As illustrated by the above screenshot, the audio playback is much more compact. The top panel consists of the usual playback control buttons, seek and volume bars, time display etc. The bottom panel is mostly dominated by the album cover art, beneath which rests a narrow icon bar that has icon based shortcuts for things like playlist playback, shuffle, repeat, playlist view etc. Note that whenever the playlist view is on, the list of tracks in your playlist appears in place of the album art view area.
As in case of video playback, Light Alloy had no problems in audio department either. It plays all kinds of audio formats without breaking a sweat. This is one capable media player, I’m telling you.
Customize Light Alloy with some great preloaded skins
Although Light Alloy boasts quite an eye-candy interface and looks great as such, but what’s the harm if you can make it look even better? That’s why, Light Audio comes pre-loaded with a couple of really cool looking skins, that completely transform the way it looks. You can change skins from the settings menu, and there’s no need to restart the application or something, just select the look you like and it’s instantly applied. Here’s a screenshot, showing a few of the pre-loaded skins that come with Light Alloy
Settings: Change a whole lot of things
Light Alloy comes with a really extensive settings section, that you can use to tinker with almost every single aspect of this versatile media player. You can change stuff like file associations, live seek bar preview settings, OSD fonts, pop-up notifications, keyboard shortcuts, and a lot more. Divided into a couple of sections with even more sub-options, the settings menu is so extensive that it’s not possible to detail each and every thing it lets you change here. However, here’s a brief overview of the settings menu:
- Interface: Change Language, Skins, Pop-up menus etc. in this section.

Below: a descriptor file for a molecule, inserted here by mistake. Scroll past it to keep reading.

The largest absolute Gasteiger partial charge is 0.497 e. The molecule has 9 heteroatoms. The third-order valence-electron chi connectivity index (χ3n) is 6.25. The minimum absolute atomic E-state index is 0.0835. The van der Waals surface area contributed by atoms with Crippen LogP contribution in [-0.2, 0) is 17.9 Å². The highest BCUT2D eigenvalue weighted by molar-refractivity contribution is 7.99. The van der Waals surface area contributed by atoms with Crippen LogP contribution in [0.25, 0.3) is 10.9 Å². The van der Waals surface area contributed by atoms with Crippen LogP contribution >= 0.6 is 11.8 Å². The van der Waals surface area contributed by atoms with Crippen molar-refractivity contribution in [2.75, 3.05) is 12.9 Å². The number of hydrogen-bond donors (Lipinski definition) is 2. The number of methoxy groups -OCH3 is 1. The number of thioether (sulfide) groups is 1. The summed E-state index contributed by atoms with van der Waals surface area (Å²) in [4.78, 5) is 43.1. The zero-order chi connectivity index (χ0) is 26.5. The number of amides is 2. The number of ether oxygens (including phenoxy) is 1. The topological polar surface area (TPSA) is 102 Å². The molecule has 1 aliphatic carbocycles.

- Mouse: Customize the options to be triggered with mouse buttons, click wheel etc. here.
- Playlist: Change the properties of the playlists here.
- Events: This section lets you customize Light Alloy’s auto start settings, behavior on minimize and restore actions etc.
- Video: This section lets you customize the default video renderer, video screenshot settings and things like that.
- DVD: Change the default directory for the DVD playback, as well as the default playback devices here.
- Sound: All things sound can be changed here.
- System: This section lets you create log files, customize playback status indicators in system tray etc.
- OSD: Change the default font settings for things like OSD, Subtitles etc. here.
- File Associations: Here, you can make Light Alloy default audio/video player for all your entertainment needs.
- Keyboard: Change the keyboard shortcuts to control Light Alloy here.
Light Alloy is one of the best all around multimedia player applications that I’ve come across recently. It’s packed with features to the brim, and plays anything you throw at it, thanks to the included codecs. It’s fast, looks great, and can be customized to suit your taste with some great preloaded skins. Plus, the features like Keyboard shortcuts, Global Hotkeys etc. make it even more incredible. If you’re getting bored of your good ol’ VLC and want something new that’ll take care of your audio/video playback needs, give Light Alloy a try. You’ll see that its name is the only thing light about it.